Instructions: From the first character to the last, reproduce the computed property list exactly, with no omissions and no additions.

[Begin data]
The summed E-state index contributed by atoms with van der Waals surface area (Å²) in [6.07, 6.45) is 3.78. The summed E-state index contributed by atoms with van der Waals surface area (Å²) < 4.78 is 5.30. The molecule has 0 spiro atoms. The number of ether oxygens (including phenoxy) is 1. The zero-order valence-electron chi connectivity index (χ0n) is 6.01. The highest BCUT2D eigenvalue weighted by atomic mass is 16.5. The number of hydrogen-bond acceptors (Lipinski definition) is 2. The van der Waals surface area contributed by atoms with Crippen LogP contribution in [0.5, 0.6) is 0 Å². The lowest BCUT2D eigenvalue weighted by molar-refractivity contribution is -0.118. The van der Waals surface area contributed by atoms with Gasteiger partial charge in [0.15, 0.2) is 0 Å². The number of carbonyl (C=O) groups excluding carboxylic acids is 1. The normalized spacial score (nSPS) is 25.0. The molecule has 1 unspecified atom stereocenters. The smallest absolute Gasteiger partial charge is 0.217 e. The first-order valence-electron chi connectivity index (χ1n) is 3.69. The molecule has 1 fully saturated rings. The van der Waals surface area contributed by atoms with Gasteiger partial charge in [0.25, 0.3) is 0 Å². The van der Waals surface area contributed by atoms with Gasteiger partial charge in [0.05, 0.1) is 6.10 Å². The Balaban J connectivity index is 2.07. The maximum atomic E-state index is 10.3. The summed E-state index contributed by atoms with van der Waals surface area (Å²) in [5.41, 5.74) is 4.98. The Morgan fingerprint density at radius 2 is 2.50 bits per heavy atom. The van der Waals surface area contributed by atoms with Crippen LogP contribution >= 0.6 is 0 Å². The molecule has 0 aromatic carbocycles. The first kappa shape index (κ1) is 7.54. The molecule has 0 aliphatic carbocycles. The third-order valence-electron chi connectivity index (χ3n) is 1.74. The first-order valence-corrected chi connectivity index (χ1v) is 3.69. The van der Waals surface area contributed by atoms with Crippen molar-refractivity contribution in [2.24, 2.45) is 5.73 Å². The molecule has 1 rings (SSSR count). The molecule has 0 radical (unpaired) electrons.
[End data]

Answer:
The summed E-state index contributed by atoms with van der Waals surface area (Å²) in [6.07, 6.45) is 3.78. The summed E-state index contributed by atoms with van der Waals surface area (Å²) < 4.78 is 5.30. The molecule has 0 spiro atoms. The number of ether oxygens (including phenoxy) is 1. The zero-order valence-electron chi connectivity index (χ0n) is 6.01. The highest BCUT2D eigenvalue weighted by atomic mass is 16.5. The number of hydrogen-bond acceptors (Lipinski definition) is 2. The van der Waals surface area contributed by atoms with Crippen LogP contribution in [0.5, 0.6) is 0 Å². The lowest BCUT2D eigenvalue weighted by molar-refractivity contribution is -0.118. The van der Waals surface area contributed by atoms with Gasteiger partial charge in [0.15, 0.2) is 0 Å². The number of carbonyl (C=O) groups excluding carboxylic acids is 1. The normalized spacial score (nSPS) is 25.0. The molecule has 1 unspecified atom stereocenters. The smallest absolute Gasteiger partial charge is 0.217 e. The first-order valence-electron chi connectivity index (χ1n) is 3.69. The molecule has 1 fully saturated rings. The van der Waals surface area contributed by atoms with Gasteiger partial charge in [0.25, 0.3) is 0 Å². The van der Waals surface area contributed by atoms with Gasteiger partial charge in [0.05, 0.1) is 6.10 Å². The Balaban J connectivity index is 2.07. The maximum atomic E-state index is 10.3. The summed E-state index contributed by atoms with van der Waals surface area (Å²) in [5.41, 5.74) is 4.98. The Morgan fingerprint density at radius 2 is 2.50 bits per heavy atom. The van der Waals surface area contributed by atoms with Crippen LogP contribution >= 0.6 is 0 Å². The molecule has 0 aromatic carbocycles. The first kappa shape index (κ1) is 7.54. The molecule has 0 aliphatic carbocycles. The third-order valence-electron chi connectivity index (χ3n) is 1.74. The first-order valence-corrected chi connectivity index (χ1v) is 3.69. The van der Waals surface area contributed by atoms with Crippen molar-refractivity contribution in [2.24, 2.45) is 5.73 Å². The molecule has 1 rings (SSSR count). The molecule has 0 radical (unpaired) electrons.